Of a truth, what great good fortune it was for Michelangelo that he did not die before our Academy was created, whereby his funeral rites were celebrated with so much honour and such magnificent and honourable pomp. So, also, it must be considered most fortunate for him that it happened that he passed from this to an eternal and most blessed life before Varchi, seeing that he could not have been extolled by any more eloquent and learned man.  That funeral oration by M. Benedetto Varchi was printed a short time afterwards, as was also, not long after that, another equally beautiful oration, likewise in praise of Michelangelo and of painting, composed by the most noble and most learned M. Leonardo Salviati, at that time a young man of about twenty-two years of age, and of a rare and happy genius in all manner of compositions, both Latin and Tuscan, as is known even now, and will be better known in the future, to all the world. And what shall I say, what can I say, that would not be too little, of the capacity, goodness, and wisdom of the very reverend Lord Lieutenant, the above-named Don Vincenzio Borghini? Save that it was with him as their chief, their guide, and their counsellor, that the eminent men of the Academy and Company of Design celebrated those obsequies; for the reason that, although each of them was competent to do much more in his art than he did, nevertheless no enterprise is ever carried to a perfect and praiseworthy end save when one single man, in the manner of an experienced pilot and captain, has authority and power over all others. And since it was not possible that the whole city should see that funeral pomp in one day, by order of the Duke it was all left standing many weeks, for the satisfaction of his people and of the foreigners who came from neighboring places to see it.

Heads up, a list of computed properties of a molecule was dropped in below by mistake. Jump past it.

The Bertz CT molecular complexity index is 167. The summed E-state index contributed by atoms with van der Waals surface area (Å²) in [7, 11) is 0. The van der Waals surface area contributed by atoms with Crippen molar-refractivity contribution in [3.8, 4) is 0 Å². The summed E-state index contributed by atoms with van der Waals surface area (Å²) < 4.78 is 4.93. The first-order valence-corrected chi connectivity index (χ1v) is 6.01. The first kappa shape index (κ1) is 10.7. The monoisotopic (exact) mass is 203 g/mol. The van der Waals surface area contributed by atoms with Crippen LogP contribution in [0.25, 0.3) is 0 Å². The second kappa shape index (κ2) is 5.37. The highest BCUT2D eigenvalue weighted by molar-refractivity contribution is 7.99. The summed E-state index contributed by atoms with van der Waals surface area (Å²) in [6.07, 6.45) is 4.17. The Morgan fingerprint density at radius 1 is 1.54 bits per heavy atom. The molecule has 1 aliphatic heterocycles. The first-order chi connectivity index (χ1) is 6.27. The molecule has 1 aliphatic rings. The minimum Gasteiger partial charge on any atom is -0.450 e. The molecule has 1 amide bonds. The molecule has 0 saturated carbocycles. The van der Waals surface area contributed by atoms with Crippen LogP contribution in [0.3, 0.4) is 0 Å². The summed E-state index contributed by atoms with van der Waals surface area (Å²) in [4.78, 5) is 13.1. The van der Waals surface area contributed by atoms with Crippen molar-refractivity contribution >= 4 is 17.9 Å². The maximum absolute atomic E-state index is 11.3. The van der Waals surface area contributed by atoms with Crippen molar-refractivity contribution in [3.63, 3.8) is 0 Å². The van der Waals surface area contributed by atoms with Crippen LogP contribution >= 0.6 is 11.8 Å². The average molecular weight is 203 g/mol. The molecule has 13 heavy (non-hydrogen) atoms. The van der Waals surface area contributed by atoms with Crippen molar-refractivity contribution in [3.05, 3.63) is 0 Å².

We shall not give in this place the great multitude of epitaphs and verses, both Latin and Tuscan, composed by many able men in honour of Michelangelo; both because they would require a work to themselves, and because they have been written down and published by other writers elsewhere. But I will not omit to say in this last part, that after all the honours described above, the Duke ordained that an honourable place should be given to Michelangelo for his tomb in S. Croce, in which church he had purposed in his lifetime to be buried, because the sepulchre of his ancestors was there. And to Leonardo, the nephew of Michelangelo, his Excellency gave all the marbles, both white and variegated, for that tomb, which was allotted to Battista Lorenzi, an able sculptor, to execute after the design of Giorgio Vasari, together with the head of Michelangelo. And since there are to be three statues there, Painting, Sculpture, and Architecture, one of these was allotted to the above-named Battista, one to Giovanni dell’ Opera, and the last to Valerio Cioli; Florentine sculptors which statues are in process of being fashioned together with the tomb, and soon they will be seen finished and set in their places. The cost, over and above the marbles received from the Duke, has been borne by the same Leonardo Buonarroti. But his Excellency, in order not to fail in any respect in doing honor to that great man, will cause to be placed in the Duomo, as he has previously thought to do, a memorial with his name, besides the head, even as there are to be seen there the names and images of the other eminent Florentines.